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Know your number; snoring, blood pressure and your health

Numbers

Every year around 125,000 adults suffer heart attacks or stroke through high blood pressure that could be reduced if they knew to stop snoring.

You probably know that you snore.  But, you might not know your blood pressure or even what your blood pressure should be.  That is why Blood Pressure UK are promoting ‘Know Your Numbers Week’ starting on 18th September.

What is high blood pressure?

Your Doctor measures your blood pressure and gives it as 2 numbers.  The first number measures the pressure of your blood as your heart beats and pushes blood around your body.  The second figure measurers the pressure of your blood as your heart rests between beats.

If the first number is more than 90 but less than 120 and the second number is between 60 and 80, then your blood pressure reading is ideal and healthy.

However, if that first figure is between 120 and 140, then you are in ‘pre-high blood pressure’.  Over 140 and you have ‘high blood pressure’.  This can also be known as hypertension and is a key factor in your risk of heart attack, stroke and even kidney disease.

How is blood pressure damaging to your health?

Your blood carries oxygen from your lungs and other nutrients around your body.  It needs to be under some pressure to move it through your blood vessels.  The beats of your heart supply the pressure that pushes your blood through these vessels.

Snoring is a sign that your breathing is not as efficient whilst you are asleep.  Inefficient breathing results in not enough oxygen getting to your lungs.  Therefore, your heart has to beat harder and faster to get oxygen around your body.  This extra work creates a higher than normal pressure in your blood vessels.  Over worked hearts are more likely to fail, potentially sparking a fatal heart attack.  Over-stressed blood vessels are more likely to leak or even burst.  Blood leaking into the brain is the cause of stroke.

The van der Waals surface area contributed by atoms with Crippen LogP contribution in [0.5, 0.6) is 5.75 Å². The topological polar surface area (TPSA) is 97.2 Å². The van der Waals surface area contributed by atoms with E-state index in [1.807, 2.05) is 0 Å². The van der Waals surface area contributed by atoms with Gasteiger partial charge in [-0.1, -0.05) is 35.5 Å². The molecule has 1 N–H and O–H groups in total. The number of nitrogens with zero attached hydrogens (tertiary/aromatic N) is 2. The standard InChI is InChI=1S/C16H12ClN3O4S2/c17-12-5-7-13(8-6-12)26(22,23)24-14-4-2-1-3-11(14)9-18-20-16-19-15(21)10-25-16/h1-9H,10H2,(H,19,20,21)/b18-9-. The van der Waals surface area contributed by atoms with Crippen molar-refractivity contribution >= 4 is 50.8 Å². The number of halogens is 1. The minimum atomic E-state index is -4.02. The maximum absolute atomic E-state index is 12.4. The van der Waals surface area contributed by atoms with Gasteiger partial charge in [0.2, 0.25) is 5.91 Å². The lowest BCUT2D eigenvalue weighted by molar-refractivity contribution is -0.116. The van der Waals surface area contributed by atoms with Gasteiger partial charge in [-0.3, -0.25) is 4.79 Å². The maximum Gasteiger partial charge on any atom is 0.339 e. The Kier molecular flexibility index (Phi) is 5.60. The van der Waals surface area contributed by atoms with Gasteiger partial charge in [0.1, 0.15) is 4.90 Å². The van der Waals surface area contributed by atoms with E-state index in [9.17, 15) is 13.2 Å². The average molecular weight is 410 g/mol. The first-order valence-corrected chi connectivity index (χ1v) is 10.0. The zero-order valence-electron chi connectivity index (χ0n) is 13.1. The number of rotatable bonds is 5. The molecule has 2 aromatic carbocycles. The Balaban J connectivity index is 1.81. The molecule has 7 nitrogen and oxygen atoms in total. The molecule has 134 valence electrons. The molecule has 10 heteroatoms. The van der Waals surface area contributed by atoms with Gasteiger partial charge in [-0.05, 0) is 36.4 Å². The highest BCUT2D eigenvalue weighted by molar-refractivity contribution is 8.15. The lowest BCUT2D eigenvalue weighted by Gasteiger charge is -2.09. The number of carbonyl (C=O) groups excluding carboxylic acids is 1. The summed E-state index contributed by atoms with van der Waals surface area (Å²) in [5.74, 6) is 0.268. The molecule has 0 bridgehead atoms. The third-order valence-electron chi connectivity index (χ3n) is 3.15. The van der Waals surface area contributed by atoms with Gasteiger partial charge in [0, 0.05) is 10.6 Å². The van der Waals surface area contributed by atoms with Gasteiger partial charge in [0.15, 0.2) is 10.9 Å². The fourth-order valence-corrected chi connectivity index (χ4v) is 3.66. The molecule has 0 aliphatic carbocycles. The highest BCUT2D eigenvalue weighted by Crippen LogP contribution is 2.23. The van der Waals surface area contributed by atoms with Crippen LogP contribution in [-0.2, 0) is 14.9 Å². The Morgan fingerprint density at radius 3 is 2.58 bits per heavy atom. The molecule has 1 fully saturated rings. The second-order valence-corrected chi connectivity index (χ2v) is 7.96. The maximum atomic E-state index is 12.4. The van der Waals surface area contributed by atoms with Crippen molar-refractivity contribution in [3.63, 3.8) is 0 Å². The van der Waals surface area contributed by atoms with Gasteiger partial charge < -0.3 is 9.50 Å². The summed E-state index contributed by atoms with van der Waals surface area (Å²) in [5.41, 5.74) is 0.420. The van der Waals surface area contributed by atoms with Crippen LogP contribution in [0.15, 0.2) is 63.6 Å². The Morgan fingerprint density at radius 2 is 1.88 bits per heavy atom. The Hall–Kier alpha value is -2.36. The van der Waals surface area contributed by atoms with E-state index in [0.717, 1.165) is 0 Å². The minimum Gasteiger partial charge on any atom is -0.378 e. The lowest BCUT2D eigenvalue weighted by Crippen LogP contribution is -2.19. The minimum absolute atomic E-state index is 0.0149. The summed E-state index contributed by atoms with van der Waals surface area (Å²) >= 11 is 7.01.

Research is providing more and more evidence that sleep related breathing disorders, such as obstructive sleep apnoea (OSA) – an extreme form of the disorder characterised by heaving snoring are linked to high blood pressure.

Know your Numbers – Snoring and high blood pressure

There are about 25 million snorers in the UK.  That is about 40% of the population.  An estimated 1.5 million adults in the UK are thought to have the severe snoring condition OSA.  85% of these are undiagnosed and untreated.  An estimated 50% of patients with hypertension also have OSA.  Studies into the effect on blood pressure, for patients receiving OSA treatment showed that it is also lowered their blood pressure.

How to stop snoring and reduce your risk of hypertension

Studies indicate that taking action to reduce your snoring, or other sleep related breathing disorders, can help reduce your blood pressure and your risk of heart attack and stroke.

If you think you might have the severe sleep related breathing disorder OSA Obstructive Sleep Apnoea you should see your doctor.  Stop snoring and OSA therapies might include CPAP, constant positive airway pressure and the Snoreeze Oral Device.

Snoreeze offer a range of snoring relief nasal and throat sprays, throat rinse, dissolve in the mouth oral tabs and external support nasal strips, all developed to relieve airway narrowing and increase the natural hydration of your nasal and throat lining.

For heavy snoring, the Snoreeze Oral Device helps maintain a free and silent airflow through the airways and throat, in the form of a fully adjustable mouthpiece that gently holds your jaw forward as you sleep.